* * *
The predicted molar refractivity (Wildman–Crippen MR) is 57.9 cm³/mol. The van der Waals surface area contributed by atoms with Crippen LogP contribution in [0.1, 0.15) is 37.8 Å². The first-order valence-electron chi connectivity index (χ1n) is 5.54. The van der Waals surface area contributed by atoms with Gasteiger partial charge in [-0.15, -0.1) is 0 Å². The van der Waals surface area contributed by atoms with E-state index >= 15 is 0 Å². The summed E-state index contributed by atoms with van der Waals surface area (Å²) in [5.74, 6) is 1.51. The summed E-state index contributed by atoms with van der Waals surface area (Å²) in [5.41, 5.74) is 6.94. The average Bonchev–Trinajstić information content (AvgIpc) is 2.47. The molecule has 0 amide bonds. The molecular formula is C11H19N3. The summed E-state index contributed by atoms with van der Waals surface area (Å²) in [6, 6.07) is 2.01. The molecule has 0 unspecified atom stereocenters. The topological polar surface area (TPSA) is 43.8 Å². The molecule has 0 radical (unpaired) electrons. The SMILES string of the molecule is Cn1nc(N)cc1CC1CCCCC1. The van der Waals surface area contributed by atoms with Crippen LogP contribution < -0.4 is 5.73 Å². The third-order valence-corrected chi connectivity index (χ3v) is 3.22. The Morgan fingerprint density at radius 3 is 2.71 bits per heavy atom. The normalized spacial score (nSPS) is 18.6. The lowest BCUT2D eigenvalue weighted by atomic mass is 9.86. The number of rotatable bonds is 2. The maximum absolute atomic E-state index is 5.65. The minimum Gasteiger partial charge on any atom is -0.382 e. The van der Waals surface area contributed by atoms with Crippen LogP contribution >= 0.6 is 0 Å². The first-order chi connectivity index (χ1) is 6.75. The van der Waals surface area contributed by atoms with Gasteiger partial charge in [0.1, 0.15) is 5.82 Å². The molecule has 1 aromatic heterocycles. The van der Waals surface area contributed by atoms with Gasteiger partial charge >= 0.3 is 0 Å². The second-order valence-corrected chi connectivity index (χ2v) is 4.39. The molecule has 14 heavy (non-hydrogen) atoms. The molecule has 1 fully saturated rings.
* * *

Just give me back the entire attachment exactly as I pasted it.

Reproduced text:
The predicted molar refractivity (Wildman–Crippen MR) is 57.9 cm³/mol. The van der Waals surface area contributed by atoms with Crippen LogP contribution in [0.1, 0.15) is 37.8 Å². The first-order valence-electron chi connectivity index (χ1n) is 5.54. The van der Waals surface area contributed by atoms with Gasteiger partial charge in [-0.15, -0.1) is 0 Å². The van der Waals surface area contributed by atoms with E-state index >= 15 is 0 Å². The summed E-state index contributed by atoms with van der Waals surface area (Å²) in [5.74, 6) is 1.51. The summed E-state index contributed by atoms with van der Waals surface area (Å²) in [5.41, 5.74) is 6.94. The average Bonchev–Trinajstić information content (AvgIpc) is 2.47. The molecule has 0 amide bonds. The molecular formula is C11H19N3. The summed E-state index contributed by atoms with van der Waals surface area (Å²) in [6, 6.07) is 2.01. The molecule has 0 unspecified atom stereocenters. The topological polar surface area (TPSA) is 43.8 Å². The molecule has 0 radical (unpaired) electrons. The SMILES string of the molecule is Cn1nc(N)cc1CC1CCCCC1. The van der Waals surface area contributed by atoms with Crippen LogP contribution < -0.4 is 5.73 Å². The third-order valence-corrected chi connectivity index (χ3v) is 3.22. The Morgan fingerprint density at radius 3 is 2.71 bits per heavy atom. The normalized spacial score (nSPS) is 18.6. The lowest BCUT2D eigenvalue weighted by atomic mass is 9.86. The number of rotatable bonds is 2. The maximum absolute atomic E-state index is 5.65. The minimum Gasteiger partial charge on any atom is -0.382 e. The van der Waals surface area contributed by atoms with Crippen LogP contribution >= 0.6 is 0 Å². The first-order chi connectivity index (χ1) is 6.75. The van der Waals surface area contributed by atoms with Gasteiger partial charge in [0.1, 0.15) is 5.82 Å². The molecule has 1 aromatic heterocycles. The van der Waals surface area contributed by atoms with Gasteiger partial charge >= 0.3 is 0 Å². The second-order valence-corrected chi connectivity index (χ2v) is 4.39. The molecule has 14 heavy (non-hydrogen) atoms. The molecule has 1 fully saturated rings.